Monrovia — Ambassador Michael McCarthy has welcomed Liberia’s participation in the upcoming Summit for Democracy organized by the United States Government next month.
In his monthly press roundtable on Wednesday, Ambassador McCarthy announced that On December 9-10, 2021, United States’ President Joe Biden will host the virtual summit for leaders from government, civil society, and the private sector to set forth and affirmative agenda for democratic renewal and to tackle through collective action the greatest threats faced by democracies today.
On Liberia’s selection, the U.S. Envoy said the last three presidential elections, the peaceful transfer of power in 2017 and the government’s consistent commitment to nonviolent, free and fair elections exemplify why Liberia was invited.
Speaking further, he noted that the Summit for Democracy is not a celebration for world leaders to congratulate themselves on a job well done.
“It is a call to renewed action, because Democracies by their nature, are constant work in progress, very much including our own,” he said.
He added the summit will be an opportunity for participants to commit to meaningful, new actions that combats authoritarianism, defends against corruption and promotes respect for human rights at home and abroad.
Liberia’s selection for the summit comes at a time the Weah-government has been pushing for closer ties and more cordial engagements with the U.S.
Ambassador McCarthy said the event itself is a big deal. The expectation, he noted, is that all participants including the United States and the Liberian Government, will make a meaningful individual commitment towards the summit’s objectives.
“These commitments will need to be ambitious yet realistic and concrete. We expect all participants to implement the commitments they make,” he said.
The Summit in December will be the first of two summits. The other will be held about the same time in 2022, and it is expected to be held in-person.
Ambassador McCarthy noted that selection of participants for the second summit will depend on the success in realizing those commitments.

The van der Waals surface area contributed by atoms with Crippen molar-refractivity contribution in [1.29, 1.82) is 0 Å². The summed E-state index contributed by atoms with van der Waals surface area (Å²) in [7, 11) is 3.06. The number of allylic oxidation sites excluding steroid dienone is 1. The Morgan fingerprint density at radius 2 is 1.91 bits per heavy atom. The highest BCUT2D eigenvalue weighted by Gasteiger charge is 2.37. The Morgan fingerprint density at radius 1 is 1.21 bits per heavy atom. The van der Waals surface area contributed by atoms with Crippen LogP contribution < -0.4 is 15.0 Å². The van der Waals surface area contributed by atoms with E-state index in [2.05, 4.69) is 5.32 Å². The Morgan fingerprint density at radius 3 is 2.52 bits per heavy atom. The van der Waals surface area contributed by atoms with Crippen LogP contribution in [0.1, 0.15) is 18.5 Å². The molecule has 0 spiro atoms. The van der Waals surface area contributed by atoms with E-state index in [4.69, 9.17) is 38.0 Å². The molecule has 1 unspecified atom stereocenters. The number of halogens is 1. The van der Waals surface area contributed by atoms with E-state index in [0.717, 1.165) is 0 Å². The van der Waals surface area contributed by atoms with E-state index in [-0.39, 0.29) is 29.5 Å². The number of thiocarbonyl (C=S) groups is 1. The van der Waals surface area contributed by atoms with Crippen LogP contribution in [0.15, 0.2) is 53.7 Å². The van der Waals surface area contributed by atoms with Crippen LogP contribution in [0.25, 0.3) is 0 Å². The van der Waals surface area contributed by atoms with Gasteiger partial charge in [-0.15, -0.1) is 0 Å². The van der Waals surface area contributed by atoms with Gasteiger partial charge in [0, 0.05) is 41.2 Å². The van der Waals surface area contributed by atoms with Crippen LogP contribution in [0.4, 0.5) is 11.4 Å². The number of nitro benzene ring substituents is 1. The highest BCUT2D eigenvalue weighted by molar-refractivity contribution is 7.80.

Liberia has made significant strides in consolidating peace and democratic governance. But corruption has been identified as one of the main vices that is stalling its progress.
Ambassador McCarthy noted that it is the anticipation of the U.S. Government that Liberia will commit to putting in place mechanisms such as strengthening institutions and implementing legislations aimed at combatting the menace.
“We look forward to hearing what ambitious commitments will be made by the Government of Liberia. And this is where you come in. Take note of the commitments made by the government and follow their progress,” he said while addressing the press.
He said the United States will be announcing its commitments in the coming weeks. However, for defending authoritarianism, the United States is pledging to support and protect independent media. He announced that the U.S. Department of Justice changed long-standing policy and now prohibits prosecutors from obtaining information or records of members of the news media acting within the scope of newsgathering activities.
To fight corruption, which President Biden named a core U.S. national security interest and government-wide priority earlier this year, he noted that U.S. departments and agencies are currently at work developing new policies, programs and proposals on how to work with partners to curb illicit finance, work more effectively to hold corrupt actors accountable, and build stronger international partnerships with improved foreign assistance.
In the effort to promote respect for human rights, he noted that the Biden-Harris administration has established a White House Gender Policy Council, the first its kind. Members of the council will coordinate across all federal agencies to instill a strategic, whole-of-government approach to gender equality and gender equity, with particular attention paid to the barriers faced by women and girls, he noted.